Weston-super-Mare's A&E department one step closer to permanent overnight closure

The permanent overnight closure of Weston-super-Mare's A&E department has been approved by NHS bosses.

Bristol, North Somerset and South Gloucestershire Clinical Commissioning Group backed the proposals at a meeting today (1 October).

If backed by the council, Weston's A&E department will be permanently closed overnight.

Its new opening hours would be 8am-10pm, seven days a week.

Now councillors need to back the approved plans. Credit: ITV News West Country

In July 2017 the A&E department was closed temporarily overnight due to a shortage of staff.

Since then campaigners have been fighting for it to stay open.

Bosses also approved plans to downgrade critical care at Weston General.

People needing a certain level of critical care or emergency surgery could be transferred to Bristol if the plans get the final seal of approval by councillors.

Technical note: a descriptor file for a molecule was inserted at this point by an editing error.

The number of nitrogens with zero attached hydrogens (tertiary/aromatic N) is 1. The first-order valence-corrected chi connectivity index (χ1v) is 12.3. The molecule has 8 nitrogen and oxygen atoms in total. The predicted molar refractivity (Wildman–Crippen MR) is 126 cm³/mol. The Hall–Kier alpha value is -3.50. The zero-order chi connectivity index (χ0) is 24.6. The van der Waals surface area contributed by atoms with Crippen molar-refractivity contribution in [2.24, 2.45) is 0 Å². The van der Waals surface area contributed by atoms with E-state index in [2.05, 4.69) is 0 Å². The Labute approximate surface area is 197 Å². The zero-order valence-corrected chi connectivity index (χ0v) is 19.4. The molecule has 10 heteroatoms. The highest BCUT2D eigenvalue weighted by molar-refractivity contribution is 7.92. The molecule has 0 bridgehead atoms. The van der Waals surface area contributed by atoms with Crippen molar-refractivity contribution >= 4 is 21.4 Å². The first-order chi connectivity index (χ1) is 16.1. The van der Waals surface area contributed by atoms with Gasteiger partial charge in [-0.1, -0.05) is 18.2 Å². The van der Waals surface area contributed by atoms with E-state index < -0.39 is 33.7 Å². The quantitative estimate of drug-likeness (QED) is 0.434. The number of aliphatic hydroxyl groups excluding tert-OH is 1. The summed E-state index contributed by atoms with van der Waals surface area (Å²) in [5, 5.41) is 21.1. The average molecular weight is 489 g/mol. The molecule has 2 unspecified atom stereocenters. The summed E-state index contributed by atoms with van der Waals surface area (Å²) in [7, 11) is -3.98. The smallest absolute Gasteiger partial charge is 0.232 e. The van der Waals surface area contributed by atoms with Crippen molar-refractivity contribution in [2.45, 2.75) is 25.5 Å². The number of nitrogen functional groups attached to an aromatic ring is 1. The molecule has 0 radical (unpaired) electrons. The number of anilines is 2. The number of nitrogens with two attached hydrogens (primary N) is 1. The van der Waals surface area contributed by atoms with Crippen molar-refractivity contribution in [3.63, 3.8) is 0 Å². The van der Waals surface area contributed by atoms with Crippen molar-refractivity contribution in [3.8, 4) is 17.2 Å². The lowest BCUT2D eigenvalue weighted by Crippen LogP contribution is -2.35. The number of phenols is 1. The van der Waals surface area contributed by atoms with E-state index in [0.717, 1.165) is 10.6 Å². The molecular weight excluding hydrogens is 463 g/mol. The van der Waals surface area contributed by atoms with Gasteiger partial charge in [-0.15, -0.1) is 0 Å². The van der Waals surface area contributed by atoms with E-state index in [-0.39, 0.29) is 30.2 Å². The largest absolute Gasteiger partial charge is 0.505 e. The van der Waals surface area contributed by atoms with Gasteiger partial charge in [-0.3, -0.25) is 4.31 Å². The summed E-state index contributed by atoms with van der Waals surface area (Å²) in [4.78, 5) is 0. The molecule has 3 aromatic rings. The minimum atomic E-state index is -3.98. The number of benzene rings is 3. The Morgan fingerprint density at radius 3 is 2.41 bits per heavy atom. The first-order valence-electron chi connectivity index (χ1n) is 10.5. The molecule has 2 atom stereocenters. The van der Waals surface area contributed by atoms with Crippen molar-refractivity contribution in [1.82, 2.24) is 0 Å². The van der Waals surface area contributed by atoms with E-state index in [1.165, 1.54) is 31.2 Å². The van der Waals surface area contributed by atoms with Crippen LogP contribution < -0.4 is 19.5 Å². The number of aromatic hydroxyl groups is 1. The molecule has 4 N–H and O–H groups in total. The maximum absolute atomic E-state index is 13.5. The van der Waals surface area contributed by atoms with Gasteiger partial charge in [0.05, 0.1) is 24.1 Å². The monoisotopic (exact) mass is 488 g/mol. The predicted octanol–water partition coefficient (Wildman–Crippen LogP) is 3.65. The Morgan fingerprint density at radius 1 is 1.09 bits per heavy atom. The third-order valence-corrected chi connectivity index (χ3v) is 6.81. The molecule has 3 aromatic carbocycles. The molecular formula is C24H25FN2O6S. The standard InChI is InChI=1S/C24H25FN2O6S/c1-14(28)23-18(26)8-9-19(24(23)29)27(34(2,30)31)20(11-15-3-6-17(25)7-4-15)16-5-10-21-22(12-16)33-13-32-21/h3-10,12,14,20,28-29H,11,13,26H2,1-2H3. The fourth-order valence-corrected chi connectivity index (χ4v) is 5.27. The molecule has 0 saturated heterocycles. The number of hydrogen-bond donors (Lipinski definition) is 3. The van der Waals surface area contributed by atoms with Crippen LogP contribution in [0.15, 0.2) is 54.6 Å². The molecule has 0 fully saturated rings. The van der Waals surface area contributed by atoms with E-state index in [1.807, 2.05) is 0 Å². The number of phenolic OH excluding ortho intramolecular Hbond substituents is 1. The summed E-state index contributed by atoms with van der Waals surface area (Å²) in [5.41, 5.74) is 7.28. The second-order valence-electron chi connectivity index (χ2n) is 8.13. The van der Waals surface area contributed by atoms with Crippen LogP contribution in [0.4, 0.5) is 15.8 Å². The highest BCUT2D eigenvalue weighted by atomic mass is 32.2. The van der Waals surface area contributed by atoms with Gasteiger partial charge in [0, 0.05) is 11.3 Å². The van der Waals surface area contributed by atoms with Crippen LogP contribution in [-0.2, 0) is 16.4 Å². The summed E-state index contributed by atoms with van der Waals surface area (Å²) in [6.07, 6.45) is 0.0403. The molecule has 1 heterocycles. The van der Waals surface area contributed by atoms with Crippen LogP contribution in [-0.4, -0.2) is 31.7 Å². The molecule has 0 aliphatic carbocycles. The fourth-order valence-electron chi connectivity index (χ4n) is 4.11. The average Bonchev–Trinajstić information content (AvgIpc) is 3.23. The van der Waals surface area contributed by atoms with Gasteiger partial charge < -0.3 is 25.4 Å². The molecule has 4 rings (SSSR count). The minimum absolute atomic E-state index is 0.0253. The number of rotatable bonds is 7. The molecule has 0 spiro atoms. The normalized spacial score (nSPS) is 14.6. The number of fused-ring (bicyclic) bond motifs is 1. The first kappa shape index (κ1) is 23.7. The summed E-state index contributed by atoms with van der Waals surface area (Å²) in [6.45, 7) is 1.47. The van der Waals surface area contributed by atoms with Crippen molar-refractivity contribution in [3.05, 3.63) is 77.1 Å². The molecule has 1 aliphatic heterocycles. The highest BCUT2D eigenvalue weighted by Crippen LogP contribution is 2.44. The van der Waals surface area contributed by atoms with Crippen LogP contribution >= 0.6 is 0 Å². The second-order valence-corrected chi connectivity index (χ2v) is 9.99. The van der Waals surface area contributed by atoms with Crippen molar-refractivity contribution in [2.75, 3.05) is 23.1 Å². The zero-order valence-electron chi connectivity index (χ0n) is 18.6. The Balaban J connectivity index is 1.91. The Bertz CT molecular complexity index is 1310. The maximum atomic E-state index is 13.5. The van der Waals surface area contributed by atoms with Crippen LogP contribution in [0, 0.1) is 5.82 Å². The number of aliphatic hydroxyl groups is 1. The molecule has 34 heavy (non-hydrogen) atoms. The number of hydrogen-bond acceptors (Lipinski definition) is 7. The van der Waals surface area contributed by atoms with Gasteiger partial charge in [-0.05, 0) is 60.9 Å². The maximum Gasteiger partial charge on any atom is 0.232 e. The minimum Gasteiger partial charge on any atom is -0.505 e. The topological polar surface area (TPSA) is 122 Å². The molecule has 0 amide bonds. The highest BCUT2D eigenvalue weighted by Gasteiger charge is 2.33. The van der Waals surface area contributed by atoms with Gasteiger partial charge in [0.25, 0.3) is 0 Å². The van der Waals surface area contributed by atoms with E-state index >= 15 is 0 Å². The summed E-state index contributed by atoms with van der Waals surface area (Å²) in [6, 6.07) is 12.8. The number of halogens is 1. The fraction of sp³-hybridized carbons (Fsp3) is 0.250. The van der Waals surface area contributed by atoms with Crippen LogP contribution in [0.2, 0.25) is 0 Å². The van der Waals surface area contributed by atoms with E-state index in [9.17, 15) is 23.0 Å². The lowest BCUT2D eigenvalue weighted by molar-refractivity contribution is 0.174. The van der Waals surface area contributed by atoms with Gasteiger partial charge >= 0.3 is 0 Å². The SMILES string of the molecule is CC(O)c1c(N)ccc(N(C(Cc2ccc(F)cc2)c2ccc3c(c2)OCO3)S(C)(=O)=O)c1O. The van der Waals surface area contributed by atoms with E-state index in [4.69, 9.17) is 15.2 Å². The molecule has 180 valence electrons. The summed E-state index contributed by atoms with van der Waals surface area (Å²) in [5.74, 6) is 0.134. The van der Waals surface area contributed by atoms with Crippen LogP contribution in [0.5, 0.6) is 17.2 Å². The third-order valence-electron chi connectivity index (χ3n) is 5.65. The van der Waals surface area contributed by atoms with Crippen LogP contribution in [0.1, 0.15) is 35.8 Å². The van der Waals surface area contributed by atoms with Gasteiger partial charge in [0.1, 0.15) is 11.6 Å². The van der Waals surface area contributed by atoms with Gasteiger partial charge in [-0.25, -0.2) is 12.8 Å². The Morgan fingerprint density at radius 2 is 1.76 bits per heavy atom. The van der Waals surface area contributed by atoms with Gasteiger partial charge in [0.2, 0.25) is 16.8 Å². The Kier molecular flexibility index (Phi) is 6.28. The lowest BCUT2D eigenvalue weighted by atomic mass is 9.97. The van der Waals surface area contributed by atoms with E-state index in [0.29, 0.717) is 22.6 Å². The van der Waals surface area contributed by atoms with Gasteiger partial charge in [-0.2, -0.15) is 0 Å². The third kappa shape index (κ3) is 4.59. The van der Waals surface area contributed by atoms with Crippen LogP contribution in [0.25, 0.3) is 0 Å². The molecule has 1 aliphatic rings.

Operating theatres would be closed overnight and patients would be transferred back to Weston after treatment to continue their recovery.

Patients needing a certain level of critical care would have to be transferred to Bristol for treatment. Credit: PA

Health bosses believe the proposals will "improve safety and quality at the hospital".

They said the lack of 24/7 access to care will be "bolstered" by an increase in the number of people admitted onto hospital wards overnight. It's claimed GP services in the area will also be improved.

Dr Martin Jones, Medical Director of the CCG, said: "Despite the best efforts of skilled and committed hospital staff, the way we organise services has simply not kept up with changing health needs over the years."

The CCG recommended that specialist urgent care for children is made available seven days a week instead of five.

A new mental health crisis and recovery centre is also expected to open in the town centre in early 2020.

According to health bosses, the newly approved plans will be gradually implemented over the next two years, until April 2021.